“If you’re taking in dirty oil from Canada on the front end, you’re going to have more pollution in Benicia out the back end, and that’s really our concern.”

Olson says it also takes more energy to refine tar sands crude, which creates more greenhouse gas emissions. Environmentalists hope to stifle the refining opportunities for tar sands crude, because of the climate change implications. Groups including the NRDC have been fighting the extension of the Keystone pipeline, which would pump crude from the Alberta tar sands to refineries in Texas. (NRDC commissioned a report explaining why they think the crude could be coming from Canada, and what the air quality implications could be.)

“For California, rail is the equivalent of the Keystone pipeline,” Olson says.

“There’s no such thing as dirty oil or clean oil.”

Oil companies, on the other hand, are eager to find a way to get that low-cost crude to refineries in the United States, including here on the West Coast.

“Whether it’s in Texas, up in Canada, in the Northeast, in the Marcellus Shale, up in the Dakotas in the Bakken Shale, that’s where the new crude oil is coming from, and there are huge amounts of it,” says Bill Day, a spokesman for the San Antonio-based Valero. “There’s no such thing as dirty oil or clean oil, I want to be very clear about that.”

Day won’t get more specific than to say that the crude would be coming by rail from “North America.” He says that no oil from the tar sands is currently being processed at the Benicia refinery. The plant is however, designed to be able to process “a variety of crudes,” from heavy to light.

Concerns About Air Pollution

The Bay Area Air Quality Management District is reviewing Valero’s permit application for the project. Jim Karas, director of engineering for the Air District, says Valero is already close to the limit of what it can put in the air.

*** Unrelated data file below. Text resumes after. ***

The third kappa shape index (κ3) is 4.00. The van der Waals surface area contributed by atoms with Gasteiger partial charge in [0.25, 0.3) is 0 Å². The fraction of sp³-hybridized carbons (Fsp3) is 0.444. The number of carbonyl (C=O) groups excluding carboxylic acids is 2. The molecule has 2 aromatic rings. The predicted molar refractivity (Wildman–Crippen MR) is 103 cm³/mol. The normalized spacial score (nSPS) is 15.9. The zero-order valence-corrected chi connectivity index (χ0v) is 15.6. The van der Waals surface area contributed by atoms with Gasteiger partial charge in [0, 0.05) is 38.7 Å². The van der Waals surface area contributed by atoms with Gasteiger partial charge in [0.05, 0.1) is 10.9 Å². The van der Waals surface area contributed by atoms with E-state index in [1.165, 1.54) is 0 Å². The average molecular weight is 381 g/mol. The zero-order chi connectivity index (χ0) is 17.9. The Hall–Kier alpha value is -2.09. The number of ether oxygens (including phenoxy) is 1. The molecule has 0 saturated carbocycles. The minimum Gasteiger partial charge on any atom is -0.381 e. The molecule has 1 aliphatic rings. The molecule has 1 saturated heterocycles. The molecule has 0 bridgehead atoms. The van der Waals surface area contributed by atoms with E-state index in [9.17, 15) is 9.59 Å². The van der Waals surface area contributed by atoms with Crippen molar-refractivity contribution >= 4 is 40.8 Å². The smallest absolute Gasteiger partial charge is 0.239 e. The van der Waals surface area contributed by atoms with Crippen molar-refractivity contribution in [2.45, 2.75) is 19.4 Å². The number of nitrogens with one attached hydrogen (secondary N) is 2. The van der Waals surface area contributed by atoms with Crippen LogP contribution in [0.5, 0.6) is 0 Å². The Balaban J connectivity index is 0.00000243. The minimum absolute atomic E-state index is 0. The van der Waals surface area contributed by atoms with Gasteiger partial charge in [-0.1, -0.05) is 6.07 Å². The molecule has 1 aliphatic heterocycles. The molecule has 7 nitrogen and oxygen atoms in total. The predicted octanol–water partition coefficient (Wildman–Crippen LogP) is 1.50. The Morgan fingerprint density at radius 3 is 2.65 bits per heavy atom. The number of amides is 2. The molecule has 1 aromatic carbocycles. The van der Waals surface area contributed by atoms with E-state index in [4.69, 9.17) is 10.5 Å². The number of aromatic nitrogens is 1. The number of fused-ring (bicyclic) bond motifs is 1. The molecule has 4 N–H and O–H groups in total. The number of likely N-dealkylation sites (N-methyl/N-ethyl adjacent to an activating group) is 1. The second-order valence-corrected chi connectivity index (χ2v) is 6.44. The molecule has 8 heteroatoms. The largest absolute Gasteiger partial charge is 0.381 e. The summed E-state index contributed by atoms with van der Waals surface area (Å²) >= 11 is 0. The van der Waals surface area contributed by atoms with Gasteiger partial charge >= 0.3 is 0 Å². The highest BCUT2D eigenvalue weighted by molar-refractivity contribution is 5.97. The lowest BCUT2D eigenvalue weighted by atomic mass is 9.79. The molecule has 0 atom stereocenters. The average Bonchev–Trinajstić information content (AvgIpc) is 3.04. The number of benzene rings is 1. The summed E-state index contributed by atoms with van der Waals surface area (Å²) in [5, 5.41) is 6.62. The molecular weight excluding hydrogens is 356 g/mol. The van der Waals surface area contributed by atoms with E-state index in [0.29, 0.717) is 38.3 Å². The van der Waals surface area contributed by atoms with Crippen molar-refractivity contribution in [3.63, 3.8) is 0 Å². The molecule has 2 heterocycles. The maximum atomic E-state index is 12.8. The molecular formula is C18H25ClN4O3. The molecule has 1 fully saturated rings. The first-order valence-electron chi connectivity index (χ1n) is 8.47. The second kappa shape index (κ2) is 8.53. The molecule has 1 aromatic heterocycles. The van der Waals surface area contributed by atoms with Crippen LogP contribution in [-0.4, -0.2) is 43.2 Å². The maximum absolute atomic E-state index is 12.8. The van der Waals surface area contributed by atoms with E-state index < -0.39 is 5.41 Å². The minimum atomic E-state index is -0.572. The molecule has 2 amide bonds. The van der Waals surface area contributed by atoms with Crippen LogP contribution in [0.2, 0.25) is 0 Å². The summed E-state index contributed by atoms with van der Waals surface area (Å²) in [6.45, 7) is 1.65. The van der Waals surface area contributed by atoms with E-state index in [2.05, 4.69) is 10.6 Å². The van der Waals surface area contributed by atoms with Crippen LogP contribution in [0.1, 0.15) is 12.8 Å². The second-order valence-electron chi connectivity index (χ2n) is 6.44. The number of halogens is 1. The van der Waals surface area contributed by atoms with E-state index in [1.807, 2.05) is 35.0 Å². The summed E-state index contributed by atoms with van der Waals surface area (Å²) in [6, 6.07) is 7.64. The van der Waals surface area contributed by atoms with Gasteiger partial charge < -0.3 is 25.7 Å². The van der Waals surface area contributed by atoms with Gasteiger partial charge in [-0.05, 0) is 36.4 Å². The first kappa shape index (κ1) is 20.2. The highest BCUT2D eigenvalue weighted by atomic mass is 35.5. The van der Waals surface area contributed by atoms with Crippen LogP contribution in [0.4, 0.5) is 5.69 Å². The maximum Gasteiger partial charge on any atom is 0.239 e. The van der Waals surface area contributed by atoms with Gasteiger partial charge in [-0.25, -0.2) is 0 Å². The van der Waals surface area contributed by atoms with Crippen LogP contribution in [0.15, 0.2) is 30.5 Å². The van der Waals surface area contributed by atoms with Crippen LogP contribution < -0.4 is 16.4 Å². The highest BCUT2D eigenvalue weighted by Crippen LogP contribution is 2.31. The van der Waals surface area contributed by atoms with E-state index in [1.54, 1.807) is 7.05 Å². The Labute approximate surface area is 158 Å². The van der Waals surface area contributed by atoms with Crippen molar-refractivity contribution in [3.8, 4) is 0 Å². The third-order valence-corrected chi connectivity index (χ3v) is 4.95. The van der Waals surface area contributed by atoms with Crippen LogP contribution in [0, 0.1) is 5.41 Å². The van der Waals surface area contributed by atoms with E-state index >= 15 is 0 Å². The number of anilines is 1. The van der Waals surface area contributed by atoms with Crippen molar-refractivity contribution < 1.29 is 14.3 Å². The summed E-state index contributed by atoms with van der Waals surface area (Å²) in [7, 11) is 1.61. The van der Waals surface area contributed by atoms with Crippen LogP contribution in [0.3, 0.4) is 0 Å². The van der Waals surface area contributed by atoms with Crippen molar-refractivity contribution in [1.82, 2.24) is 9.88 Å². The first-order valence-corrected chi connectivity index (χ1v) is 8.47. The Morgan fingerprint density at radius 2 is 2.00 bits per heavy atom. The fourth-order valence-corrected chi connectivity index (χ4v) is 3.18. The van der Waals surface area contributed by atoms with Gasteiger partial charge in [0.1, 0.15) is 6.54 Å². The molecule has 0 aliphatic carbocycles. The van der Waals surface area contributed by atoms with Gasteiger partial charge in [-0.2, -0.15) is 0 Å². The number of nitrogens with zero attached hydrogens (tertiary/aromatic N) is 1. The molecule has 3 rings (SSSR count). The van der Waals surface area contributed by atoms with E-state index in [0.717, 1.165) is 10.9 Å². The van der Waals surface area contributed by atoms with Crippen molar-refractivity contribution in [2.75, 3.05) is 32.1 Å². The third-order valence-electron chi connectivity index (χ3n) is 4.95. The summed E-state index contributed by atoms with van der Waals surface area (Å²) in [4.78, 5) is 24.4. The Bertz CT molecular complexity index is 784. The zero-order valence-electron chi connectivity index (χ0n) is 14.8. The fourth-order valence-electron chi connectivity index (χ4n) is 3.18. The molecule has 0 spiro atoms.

“On a conceptual basis, I don’t see how those emissions can possibly increase,” he says. “Our rules don’t allow it. Our conditions don’t allow it. Our monitoring will verify it. So I don’t see how that could happen.” And if it did happen? “We would absolutely catch it, and there would be significant consequences.”

The Air District has installed monitors in and around the refinery, Karas says, and inspectors go out and do tests. But Bardet is worried that the coverage is spotty.

“They do not have other monitors in town,” she says. “They have a monitor at Tuolumne Street in Vallejo and one in Concord, and that’s supposed to give us some sense, triangulated, what our ambient air is like.”

“This is not just a California thing and it’s not just a Valero thing.”

She also claims that the Air District measures pollution over time, focusing on averages and missing the impacts of emissions spikes or accidents. 

Crude-by-Rail and the Future of Oil

This would be the first major crude-by-rail project in the Bay Area. Of the other four refineries here, Tesoro Corporation is the only one using rail to import crude, and on a scale far below what Valero would be capable of, should its rail expansion go through. Valero’s Day says, he wouldn’t be surprised if others are looking into it.

Union Pacific owns the tracks that serve the Valero refinery. (Deborah Svoboda/KQED)

Union Pacific owns the tracks that serve the Valero refinery. (Deborah Svoboda/KQED)

“This is not just a California thing and it’s not just a Valero thing,” he says. “This is a phenomenon that we’re seeing across the country.”

The City of Benicia is studying the impacts of the project. Its planning commission is expected to make a decision on it in December or January.

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About the Author ()

Molly Samuel joined KQED as an intern in 2007, and since then has worked here as a reporter, producer, director and blogger. Before becoming KQED Science’s Multimedia Producer, she was a producer for Climate Watch. Molly has also reported for NPR, KALW and High Country News, and has produced audio stories for The Encyclopedia of Life and the Oakland Museum of California. She was a fellow with the Middlebury Fellowships in Environmental Journalism and a journalist-in-residence at the National Evolutionary Synthesis Center. Molly has a degree in Ancient Greek from Oberlin College and is a co-founder of the record label True Panther Sounds.